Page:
After working for years to get waterfront homeowners to update their failing septic systems, King County says it nearly has something to show for its effort. If 18 more homes along a stretch of Quartermaster Harbor can prove their septic systems are up to code and not polluting the water, that shoreline could be opened for shellfishing — something officials say would indicate a healthier harbor and open the way for millions in revenue from tribal and commercial geoduck harvesting. (Vashon Beachcomber)

Ad hoc hazardous waste dump on Renton property prompts jail sentence
The former owner of an oil-spewing hulk anchored off Whidbey Island has been sentenced to two months in jail for keeping leaking barrels of hazardous waste on a Renton property. Facing felony charges in King County Superior Court, Rory Westmoreland was sentenced Wednesday to 60 days in jail and ordered to pay $127,300 in clean-up costs. He pleaded guilty to unlawful dumping and violating state environmental laws. Westmoreland was previously fined $301,000 for violations related to the Deep Sea, a fishing vessel he owned that burned and sank off of Penn Cove. The sinking cost more than $3 million to contain and imperiled mussel beds in the area. Levi Pulkkinen reports. (SeattlePI.Com)

‘Poison pill’ in gas tax plan worry enviros
Some environmental groups objected to a “poison pill” that could hurt state funding for transit. Other people at a hearing on a proposed state transportation package praised the plans for new highways and bridges…. But representatives from a half-dozen Puget Sound environmentalist organizations — plus an adviser to Gov. Jay Inslee — objected to the “poison pill” provision in the package. That provision says that if Inslee installs low-carbon fuel standards, a pet project of his, then the Senate would shift transit, pedestrian and bike-path money to work on roads. John Stang reports. (Crosscut)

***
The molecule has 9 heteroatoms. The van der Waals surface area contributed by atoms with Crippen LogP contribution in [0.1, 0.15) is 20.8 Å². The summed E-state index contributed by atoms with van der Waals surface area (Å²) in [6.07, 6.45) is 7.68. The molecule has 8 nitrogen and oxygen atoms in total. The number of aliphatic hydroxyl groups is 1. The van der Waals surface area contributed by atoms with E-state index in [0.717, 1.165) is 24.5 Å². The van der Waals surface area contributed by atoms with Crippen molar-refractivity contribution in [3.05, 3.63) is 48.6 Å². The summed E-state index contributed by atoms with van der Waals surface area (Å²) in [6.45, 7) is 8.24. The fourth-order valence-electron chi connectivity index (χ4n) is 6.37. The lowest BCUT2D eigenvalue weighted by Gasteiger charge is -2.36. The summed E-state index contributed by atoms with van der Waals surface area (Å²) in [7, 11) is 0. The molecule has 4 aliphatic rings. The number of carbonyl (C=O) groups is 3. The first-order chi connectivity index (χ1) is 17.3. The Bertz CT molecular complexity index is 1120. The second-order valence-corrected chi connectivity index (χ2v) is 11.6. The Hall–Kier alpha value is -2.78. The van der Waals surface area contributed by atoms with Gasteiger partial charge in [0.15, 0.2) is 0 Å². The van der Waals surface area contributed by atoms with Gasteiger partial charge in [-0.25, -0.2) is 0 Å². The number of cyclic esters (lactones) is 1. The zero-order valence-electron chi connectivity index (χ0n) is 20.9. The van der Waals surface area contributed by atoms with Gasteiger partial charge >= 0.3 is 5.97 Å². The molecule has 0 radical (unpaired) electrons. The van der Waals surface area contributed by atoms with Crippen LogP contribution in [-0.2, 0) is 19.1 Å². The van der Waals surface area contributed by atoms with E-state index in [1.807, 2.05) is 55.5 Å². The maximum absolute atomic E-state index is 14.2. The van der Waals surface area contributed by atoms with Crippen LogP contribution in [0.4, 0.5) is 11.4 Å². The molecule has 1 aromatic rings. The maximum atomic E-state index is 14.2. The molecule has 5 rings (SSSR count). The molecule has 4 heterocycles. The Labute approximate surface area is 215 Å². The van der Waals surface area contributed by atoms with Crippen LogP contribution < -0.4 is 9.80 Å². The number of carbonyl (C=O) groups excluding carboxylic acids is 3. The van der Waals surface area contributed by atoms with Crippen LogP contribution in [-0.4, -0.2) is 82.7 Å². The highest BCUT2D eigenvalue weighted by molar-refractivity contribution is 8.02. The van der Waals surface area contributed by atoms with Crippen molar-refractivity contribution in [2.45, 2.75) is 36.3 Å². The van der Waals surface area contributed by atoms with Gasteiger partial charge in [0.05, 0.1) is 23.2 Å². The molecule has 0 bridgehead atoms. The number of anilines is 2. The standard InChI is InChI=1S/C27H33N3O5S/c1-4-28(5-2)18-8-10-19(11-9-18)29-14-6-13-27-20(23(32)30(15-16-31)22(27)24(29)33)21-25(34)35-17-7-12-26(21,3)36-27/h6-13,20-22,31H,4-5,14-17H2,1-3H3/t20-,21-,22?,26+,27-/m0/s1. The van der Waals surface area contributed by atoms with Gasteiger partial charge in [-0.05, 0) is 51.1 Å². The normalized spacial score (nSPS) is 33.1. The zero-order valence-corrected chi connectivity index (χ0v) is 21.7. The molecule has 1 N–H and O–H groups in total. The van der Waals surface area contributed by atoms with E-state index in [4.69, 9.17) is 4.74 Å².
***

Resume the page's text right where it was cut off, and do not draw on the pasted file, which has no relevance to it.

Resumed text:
Wyoming bill would help finance coal ports in the Northwest
Wyoming lawmakers are pushing a bill that would allow the state to issue $1 billion in bonds to support possible construction of a Northwest port for shipping Wyoming coal to Asia. Wyoming, the nation's leading coal-producing state, has been stymied so far in its fight to get access to Asian markets. State officials are facing slumping domestic demand for coal because of tough federal rules for power plant emissions and cheaper natural gas. The bill pending in Wyoming's ongoing legislative session would expand the authority of the Wyoming Infrastructure Authority, a state agency. Ben Neary reports. (Associated Press)

Tesoro to invest $390M in Anacortes refinery
The Tesoro Corp. Board of Directors approved two major construction projects planned for its Anacortes refinery, the company announced in a news release Wednesday. Included are a $90 million naptha isomerization project to allow the refinery to meet 2017 federal requirements for lower-sulfur gasoline while reducing production costs, as well as a $300 million project to facilitate the extraction of xylene — a product high in demand in Asia to make polyester fibers and films, according to Tesoro news releases. Mark Stayton reports. (Skagit Valley Herald) See also: Explosion rocks Southern California oil refinery  Tami Abdollah reports. (Associated Press)

Now, your tug weather--
WEST ENTRANCE U.S. WATERS STRAIT OF JUAN DE FUCA- 300 AM PST THU FEB 19 2015
TODAY
SW WIND TO 10 KT. WIND WAVES 1 FT OR LESS. SW SWELL 5 FT AT 11 SECONDS. SHOWERS LIKELY.
TONIGHT
W WIND 10 TO 20 KT BECOMING 5 TO 15 KT. WIND WAVES 1 TO 3 FT. W SWELL 4 FT AT 10 SECONDS BUILDING TO 6 FT AT 10 SECONDS AFTER
 MIDNIGHT. A CHANCE OF SHOWERS.